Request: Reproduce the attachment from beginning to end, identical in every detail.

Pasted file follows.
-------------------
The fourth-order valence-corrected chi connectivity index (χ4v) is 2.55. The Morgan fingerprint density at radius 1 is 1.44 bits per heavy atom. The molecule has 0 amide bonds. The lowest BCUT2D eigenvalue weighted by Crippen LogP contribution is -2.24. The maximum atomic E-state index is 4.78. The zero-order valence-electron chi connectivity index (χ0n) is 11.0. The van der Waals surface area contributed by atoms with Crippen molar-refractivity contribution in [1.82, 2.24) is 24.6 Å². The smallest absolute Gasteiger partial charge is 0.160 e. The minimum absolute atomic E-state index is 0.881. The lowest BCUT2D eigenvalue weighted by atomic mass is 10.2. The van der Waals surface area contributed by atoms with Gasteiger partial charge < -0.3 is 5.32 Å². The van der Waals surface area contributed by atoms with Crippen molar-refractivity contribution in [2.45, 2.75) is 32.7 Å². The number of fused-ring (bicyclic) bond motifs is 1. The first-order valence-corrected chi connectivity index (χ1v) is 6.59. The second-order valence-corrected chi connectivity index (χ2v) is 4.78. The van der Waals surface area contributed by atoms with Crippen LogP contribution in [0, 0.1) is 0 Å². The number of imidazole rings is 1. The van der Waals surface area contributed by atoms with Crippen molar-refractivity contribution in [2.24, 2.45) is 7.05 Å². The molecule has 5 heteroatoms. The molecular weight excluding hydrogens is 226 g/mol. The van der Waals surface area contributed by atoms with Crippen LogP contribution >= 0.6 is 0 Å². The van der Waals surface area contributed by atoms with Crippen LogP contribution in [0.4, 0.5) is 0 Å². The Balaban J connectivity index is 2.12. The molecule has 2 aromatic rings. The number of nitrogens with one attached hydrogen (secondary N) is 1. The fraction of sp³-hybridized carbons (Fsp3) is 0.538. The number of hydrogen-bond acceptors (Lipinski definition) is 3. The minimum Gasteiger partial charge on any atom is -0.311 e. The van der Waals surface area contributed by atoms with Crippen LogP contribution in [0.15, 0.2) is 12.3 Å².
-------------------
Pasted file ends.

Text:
The fourth-order valence-corrected chi connectivity index (χ4v) is 2.55. The Morgan fingerprint density at radius 1 is 1.44 bits per heavy atom. The molecule has 0 amide bonds. The lowest BCUT2D eigenvalue weighted by Crippen LogP contribution is -2.24. The maximum atomic E-state index is 4.78. The zero-order valence-electron chi connectivity index (χ0n) is 11.0. The van der Waals surface area contributed by atoms with Crippen molar-refractivity contribution in [1.82, 2.24) is 24.6 Å². The smallest absolute Gasteiger partial charge is 0.160 e. The minimum absolute atomic E-state index is 0.881. The lowest BCUT2D eigenvalue weighted by atomic mass is 10.2. The van der Waals surface area contributed by atoms with Gasteiger partial charge < -0.3 is 5.32 Å². The van der Waals surface area contributed by atoms with Crippen molar-refractivity contribution in [2.45, 2.75) is 32.7 Å². The number of fused-ring (bicyclic) bond motifs is 1. The first-order valence-corrected chi connectivity index (χ1v) is 6.59. The second-order valence-corrected chi connectivity index (χ2v) is 4.78. The van der Waals surface area contributed by atoms with Crippen LogP contribution in [0, 0.1) is 0 Å². The number of imidazole rings is 1. The van der Waals surface area contributed by atoms with Crippen molar-refractivity contribution in [2.24, 2.45) is 7.05 Å². The molecule has 5 heteroatoms. The molecular weight excluding hydrogens is 226 g/mol. The van der Waals surface area contributed by atoms with Crippen LogP contribution >= 0.6 is 0 Å². The van der Waals surface area contributed by atoms with Crippen LogP contribution in [0.4, 0.5) is 0 Å². The Balaban J connectivity index is 2.12. The molecule has 2 aromatic rings. The number of nitrogens with one attached hydrogen (secondary N) is 1. The fraction of sp³-hybridized carbons (Fsp3) is 0.538. The number of hydrogen-bond acceptors (Lipinski definition) is 3. The minimum Gasteiger partial charge on any atom is -0.311 e. The van der Waals surface area contributed by atoms with Crippen LogP contribution in [0.15, 0.2) is 12.3 Å².